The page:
Yah well some methylglyoxal might be helpful with fighting cancer cells. This is still being researched but they are finding that it stops cancer cell growth. Perhaps the dose makes the poison once again? Peter from Hyperlipid put out an interesting post on this a couple years ago and lots of people commented with some additional insight: http://high-fat-nutrition.blogspot.com/2009/11/methylglyoxal-on-atkins-uh-oh.html

Af1d286f0fd5c3949f59b4edf4d892f5

(18452)

on December 05, 2011
at 03:26 PM

Yah well some methylglyoxal might be helpful with fighting cancer cells. This is still being researched but they are finding that it stops cancer cell growth. Perhaps the dose makes the poison once again?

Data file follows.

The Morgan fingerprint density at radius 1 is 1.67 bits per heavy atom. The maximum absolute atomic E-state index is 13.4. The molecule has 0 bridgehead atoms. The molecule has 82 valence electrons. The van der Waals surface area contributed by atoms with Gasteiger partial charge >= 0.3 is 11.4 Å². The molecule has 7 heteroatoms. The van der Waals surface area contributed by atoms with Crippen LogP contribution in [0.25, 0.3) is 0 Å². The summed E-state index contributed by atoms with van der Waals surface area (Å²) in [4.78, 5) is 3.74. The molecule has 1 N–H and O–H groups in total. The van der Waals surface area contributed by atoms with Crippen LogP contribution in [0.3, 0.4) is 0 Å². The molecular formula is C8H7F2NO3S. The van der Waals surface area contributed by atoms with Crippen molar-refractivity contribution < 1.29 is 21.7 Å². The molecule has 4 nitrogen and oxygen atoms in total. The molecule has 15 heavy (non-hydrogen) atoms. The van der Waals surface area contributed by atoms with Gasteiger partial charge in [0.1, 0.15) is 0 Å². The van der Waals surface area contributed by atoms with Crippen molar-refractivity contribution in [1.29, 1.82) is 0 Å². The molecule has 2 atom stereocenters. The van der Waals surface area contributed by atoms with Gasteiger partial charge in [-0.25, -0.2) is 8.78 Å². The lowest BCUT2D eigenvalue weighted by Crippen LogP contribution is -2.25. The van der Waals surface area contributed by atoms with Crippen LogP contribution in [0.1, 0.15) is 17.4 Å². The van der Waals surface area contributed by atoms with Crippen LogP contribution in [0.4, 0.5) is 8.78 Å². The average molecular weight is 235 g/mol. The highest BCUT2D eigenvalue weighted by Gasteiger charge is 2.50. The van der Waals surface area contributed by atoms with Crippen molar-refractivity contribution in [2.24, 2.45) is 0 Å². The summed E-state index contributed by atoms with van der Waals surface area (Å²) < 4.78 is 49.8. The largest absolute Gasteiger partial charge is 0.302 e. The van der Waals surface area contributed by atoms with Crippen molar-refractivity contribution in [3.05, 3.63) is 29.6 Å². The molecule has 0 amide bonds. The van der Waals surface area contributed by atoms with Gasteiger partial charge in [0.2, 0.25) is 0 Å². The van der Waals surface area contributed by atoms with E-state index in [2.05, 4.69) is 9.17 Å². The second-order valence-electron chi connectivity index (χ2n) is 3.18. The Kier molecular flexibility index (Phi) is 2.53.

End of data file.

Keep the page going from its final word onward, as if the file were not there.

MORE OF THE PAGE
F1b39d4f620876330312f4925bd51900

(4090)

on November 21, 2011
at 11:41 PM

Do alot of reading online too. There have been scientific tests on various brands as to the integrity of the claims. (Like if the bees had actually fed on the Manuka plant or not, etc).

4781cf8ae1bfcb558dfb056af17bea94

(4359)

on November 20, 2011
at 10:03 PM

It contains methylglyoxal, which is very bad stuff, especially for microbes. It's also bad for people too but small amounts don't seem to kill the people that eat it. That said, it's not too smart to risk it.

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3 Answers

5
0d83a31f4066514252a2b6fb81f05b48

(907)

on January 30, 2012
at 07:25 AM

All honeys have an antibacterial activity, due primarily to hydrogen peroxide formed in a "slow-release" manner by the enzyme glucose oxidase present in honey, which can vary widely in potency.